An Intel Engineer Has Another Optimization For Possible Performance Degradation On Linux

Written by Michael Larabel in Intel on 17 April 2020 at 07:09 AM EDT. 6 Comments
Besides the long-running FSGSBASE patch series that has the ability to help the performance for CPUs going back years, another engineer on Intel's open-source team has been working on a separate but enticing patch in the name of performance.

The latest Linux performance work to talk about is Kirill Shutemov having posted a patch on Thursday to allow restoring large pages after fragmentation. This direct mapping fragmentation can degrade performance over time.

Shutemov explained with the "request for comments" patch:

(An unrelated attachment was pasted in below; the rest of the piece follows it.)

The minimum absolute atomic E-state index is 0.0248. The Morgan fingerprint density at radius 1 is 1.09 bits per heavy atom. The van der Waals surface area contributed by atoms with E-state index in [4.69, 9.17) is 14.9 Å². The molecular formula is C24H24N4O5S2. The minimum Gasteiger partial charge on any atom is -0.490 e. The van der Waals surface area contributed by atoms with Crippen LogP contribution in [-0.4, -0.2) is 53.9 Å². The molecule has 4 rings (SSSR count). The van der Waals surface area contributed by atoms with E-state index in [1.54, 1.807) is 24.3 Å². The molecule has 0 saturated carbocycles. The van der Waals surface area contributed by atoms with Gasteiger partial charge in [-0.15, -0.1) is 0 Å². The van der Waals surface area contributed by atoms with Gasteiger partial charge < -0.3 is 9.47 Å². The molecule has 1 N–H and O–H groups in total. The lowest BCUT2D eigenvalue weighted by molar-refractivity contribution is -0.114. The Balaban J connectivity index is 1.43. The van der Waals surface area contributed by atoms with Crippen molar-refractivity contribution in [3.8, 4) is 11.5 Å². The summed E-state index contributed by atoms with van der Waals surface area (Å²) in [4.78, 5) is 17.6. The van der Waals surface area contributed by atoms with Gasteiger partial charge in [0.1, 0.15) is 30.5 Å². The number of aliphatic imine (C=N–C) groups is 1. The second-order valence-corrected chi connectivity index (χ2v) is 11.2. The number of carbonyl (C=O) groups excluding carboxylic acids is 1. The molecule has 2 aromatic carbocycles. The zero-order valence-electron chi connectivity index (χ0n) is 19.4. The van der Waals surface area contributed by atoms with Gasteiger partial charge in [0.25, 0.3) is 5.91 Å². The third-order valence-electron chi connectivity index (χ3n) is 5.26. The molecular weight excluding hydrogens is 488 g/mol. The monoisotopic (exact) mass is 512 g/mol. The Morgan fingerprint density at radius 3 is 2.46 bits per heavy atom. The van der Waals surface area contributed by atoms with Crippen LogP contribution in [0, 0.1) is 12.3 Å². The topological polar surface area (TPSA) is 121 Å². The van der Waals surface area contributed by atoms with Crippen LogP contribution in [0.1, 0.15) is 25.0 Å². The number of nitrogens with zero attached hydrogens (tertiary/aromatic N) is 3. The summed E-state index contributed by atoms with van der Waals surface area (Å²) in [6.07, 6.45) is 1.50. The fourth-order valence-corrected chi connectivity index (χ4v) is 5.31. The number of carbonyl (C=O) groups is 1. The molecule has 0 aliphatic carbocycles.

Change of attributes of the pages may lead to fragmentation of direct mapping over time and performance degradation as result.

With current code it's one way road: kernel tries to avoid splitting large pages, but it doesn't restore them back even if page attributes got compatible again.

Any change to the mapping may potentially allow to restore large page.

With the initial patch, no numbers were provided as to the expected performance benefits. Dave Hansen, also of Intel, commented that "Looks pretty sane to me, and sounds like something we've needed for a long time."

We'll see if this optimization makes it for Linux 5.8.
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